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What do Dr. Seuss’s The Cat in the Hat, Looney Tunes Sylvester the Cat, and Felix the cat all have in common? These pop culture kitties are all tuxedo cats! But what is a tuxedo cat?
These dapper cats are known for their classy and iconic black and white fur pattern that resembles a tuxedo. As we peer into the history of these fashionable felines we’re going to find out:
- What kind of cat is a tuxedo cat?
- Are all black-and-white cats tuxedos?
- The main tuxedo cat traits and personalities
- What cat breeds come in tuxedo colors
- If tuxedo cats are only male
- Tuxedo cat fun facts
What kind of a cat is a tuxedo cat?
Tuxedo cats are black and white cats with a pattern that looks a lot like a tuxedo.
Also called piebald or bicolor cats, tuxedo cats are traditionally known for their snowy white bellies, chests, front paws (or mittens), tail tip, and large triangular mask-like marking on their face.
The history of tuxedo cats
Tuxedo cats have been sharing our homes as far back as 750 BCE in Egypt.
Associated with the goddess Bast, or Bastet, ancient Egyptians worshipped cats and depicted them in art, writing, and even awarded the highest honor of mummification.
Many of the cats are carved and drawn onto royal tomb walls as hieroglyphs resemble tuxedo kittens and cats.
Through the centuries tuxedo cats have made history themselves!
In World War II, Simon, a tuxedo cat who was the official ship’s feline of the HMS Amethyst was awarded the Dickin Medal for his services to the British Royal Navy. Considered the highest military award in the UK for displays of bravery in battle by animals, Simon is the only cat to receive this honor.
Decades later tuxedo cats entered the political sphere. Spunky tuxedo cat named Socks moved into the White House and claimed a place in the famous Oval Office when former president Bill Clinton won the United States presidential election in 1994.
In Halifax, Canada, a distinguished 3-year-old tuxie named Tuxedo Stan made history as a mayoral candidate. The first to launch The Tuxedo Party, a large part of Tuxedo Stan’s platform was advocacy for affordable low-cost spay and neuter programs and cat adoption. This, now famous, tuxedo cat didn’t win the vote, but he spread plenty of awareness for homeless cats!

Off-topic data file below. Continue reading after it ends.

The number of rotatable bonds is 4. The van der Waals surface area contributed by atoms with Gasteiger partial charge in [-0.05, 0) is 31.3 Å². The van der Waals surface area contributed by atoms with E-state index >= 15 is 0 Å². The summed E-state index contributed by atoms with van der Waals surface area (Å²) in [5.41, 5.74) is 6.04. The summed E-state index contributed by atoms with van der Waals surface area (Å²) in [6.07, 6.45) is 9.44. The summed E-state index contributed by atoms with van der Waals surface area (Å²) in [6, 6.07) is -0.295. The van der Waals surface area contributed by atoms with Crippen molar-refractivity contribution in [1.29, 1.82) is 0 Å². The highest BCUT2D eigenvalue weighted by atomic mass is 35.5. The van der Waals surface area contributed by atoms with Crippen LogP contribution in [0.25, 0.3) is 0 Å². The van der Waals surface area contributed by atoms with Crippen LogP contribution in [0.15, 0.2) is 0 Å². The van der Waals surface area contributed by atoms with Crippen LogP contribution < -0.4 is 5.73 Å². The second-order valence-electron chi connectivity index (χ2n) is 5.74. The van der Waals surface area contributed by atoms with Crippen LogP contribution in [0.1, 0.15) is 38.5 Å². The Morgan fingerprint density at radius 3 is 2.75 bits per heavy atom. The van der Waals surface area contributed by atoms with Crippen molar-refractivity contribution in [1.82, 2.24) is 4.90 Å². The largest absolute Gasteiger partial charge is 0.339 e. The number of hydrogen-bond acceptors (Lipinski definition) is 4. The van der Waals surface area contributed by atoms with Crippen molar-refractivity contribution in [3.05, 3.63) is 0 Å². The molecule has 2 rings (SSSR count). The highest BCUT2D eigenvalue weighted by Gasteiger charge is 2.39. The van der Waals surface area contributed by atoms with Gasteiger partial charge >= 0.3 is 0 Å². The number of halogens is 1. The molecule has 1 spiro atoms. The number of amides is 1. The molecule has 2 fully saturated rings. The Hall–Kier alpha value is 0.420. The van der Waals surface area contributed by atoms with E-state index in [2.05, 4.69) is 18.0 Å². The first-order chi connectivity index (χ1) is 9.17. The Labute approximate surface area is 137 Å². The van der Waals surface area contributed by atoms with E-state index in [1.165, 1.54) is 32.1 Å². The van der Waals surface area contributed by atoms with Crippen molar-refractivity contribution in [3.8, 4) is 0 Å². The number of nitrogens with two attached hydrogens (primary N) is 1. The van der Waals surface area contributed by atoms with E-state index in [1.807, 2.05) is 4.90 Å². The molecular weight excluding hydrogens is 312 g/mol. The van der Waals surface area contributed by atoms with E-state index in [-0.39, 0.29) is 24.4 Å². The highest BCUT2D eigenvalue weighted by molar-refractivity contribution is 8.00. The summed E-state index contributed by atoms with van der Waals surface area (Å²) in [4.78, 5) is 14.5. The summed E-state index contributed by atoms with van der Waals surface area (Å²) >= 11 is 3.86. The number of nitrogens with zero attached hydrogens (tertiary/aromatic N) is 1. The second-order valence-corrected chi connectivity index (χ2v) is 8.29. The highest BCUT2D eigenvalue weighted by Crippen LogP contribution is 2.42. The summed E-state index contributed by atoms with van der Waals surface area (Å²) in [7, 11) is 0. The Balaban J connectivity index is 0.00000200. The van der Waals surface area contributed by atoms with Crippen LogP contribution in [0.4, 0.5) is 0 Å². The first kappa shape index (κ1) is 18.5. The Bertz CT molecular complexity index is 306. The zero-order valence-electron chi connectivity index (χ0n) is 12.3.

Are all black-and-white cats tuxedo cats?
Nope! Not all black and white cats are tuxedos.
The most significant difference between black and white vs tuxedo cats is that black and white cats don’t have the classic tuxedo markings.
Because their genes express themselves differently than those of tuxedo cats, black and white cats often have coats that are overwhelmingly white with large or small solid patches of black scattered around their body, and sometimes peppered around their face.
Tuxedo cats have what’s known as a white spotting gene, which is responsible for those pretty white markings on their black coats.
Non-tuxedo, black and white cats most commonly have fur that resembles that of a Holstein dairy cow.
Different color patterns of tuxedo cats
There’s quite a range of tuxedo cat color patterns.
Some tuxedo kittens and cats are more black than white on their faces and their chest. Sometimes the tuxedo pattern leaves a bow tie mark emblazoned on the throat of the lucky bicolor cat. Other times they have a fully white chest.
Other tuxie color pattern variations have white boots on their back paws, and more white markings on their black body rather than more solid, consistent coloration.
Face patterns on tuxedo cats can also range from the classic black face with the white triangular marking that stretches from their chin and cheeks to nose, to a pure black face with a white chin, or a tiny streak or curl of white going up to their face or curved around their nose or mouth.
What breed is my tuxedo cat?
Much like ginger tabbies, torbies, and tortoiseshell cats, tuxedo cats aren’t a single breed.